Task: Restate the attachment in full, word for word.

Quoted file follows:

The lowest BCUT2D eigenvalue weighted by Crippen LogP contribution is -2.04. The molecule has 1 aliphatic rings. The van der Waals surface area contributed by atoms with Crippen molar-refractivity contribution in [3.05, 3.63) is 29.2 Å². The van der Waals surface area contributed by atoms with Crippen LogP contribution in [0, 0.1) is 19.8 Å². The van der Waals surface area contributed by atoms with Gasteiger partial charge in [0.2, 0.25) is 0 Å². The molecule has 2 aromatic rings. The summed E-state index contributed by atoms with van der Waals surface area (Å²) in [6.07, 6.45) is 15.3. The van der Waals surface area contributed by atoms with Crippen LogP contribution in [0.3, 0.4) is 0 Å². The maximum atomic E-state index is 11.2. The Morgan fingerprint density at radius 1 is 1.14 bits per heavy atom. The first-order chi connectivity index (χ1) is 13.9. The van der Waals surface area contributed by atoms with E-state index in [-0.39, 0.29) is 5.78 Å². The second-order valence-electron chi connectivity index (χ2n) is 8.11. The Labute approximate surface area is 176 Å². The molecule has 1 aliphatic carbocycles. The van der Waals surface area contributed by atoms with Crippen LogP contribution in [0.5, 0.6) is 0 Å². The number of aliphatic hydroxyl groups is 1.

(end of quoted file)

The lowest BCUT2D eigenvalue weighted by Crippen LogP contribution is -2.04. The molecule has 1 aliphatic rings. The van der Waals surface area contributed by atoms with Crippen molar-refractivity contribution in [3.05, 3.63) is 29.2 Å². The van der Waals surface area contributed by atoms with Crippen LogP contribution in [0, 0.1) is 19.8 Å². The van der Waals surface area contributed by atoms with Gasteiger partial charge in [0.2, 0.25) is 0 Å². The molecule has 2 aromatic rings. The summed E-state index contributed by atoms with van der Waals surface area (Å²) in [6.07, 6.45) is 15.3. The van der Waals surface area contributed by atoms with Crippen LogP contribution in [0.3, 0.4) is 0 Å². The maximum atomic E-state index is 11.2. The Morgan fingerprint density at radius 1 is 1.14 bits per heavy atom. The first-order chi connectivity index (χ1) is 13.9. The van der Waals surface area contributed by atoms with E-state index in [-0.39, 0.29) is 5.78 Å². The second-order valence-electron chi connectivity index (χ2n) is 8.11. The Labute approximate surface area is 176 Å². The molecule has 1 aliphatic carbocycles. The van der Waals surface area contributed by atoms with Crippen LogP contribution in [0.5, 0.6) is 0 Å². The number of aliphatic hydroxyl groups is 1.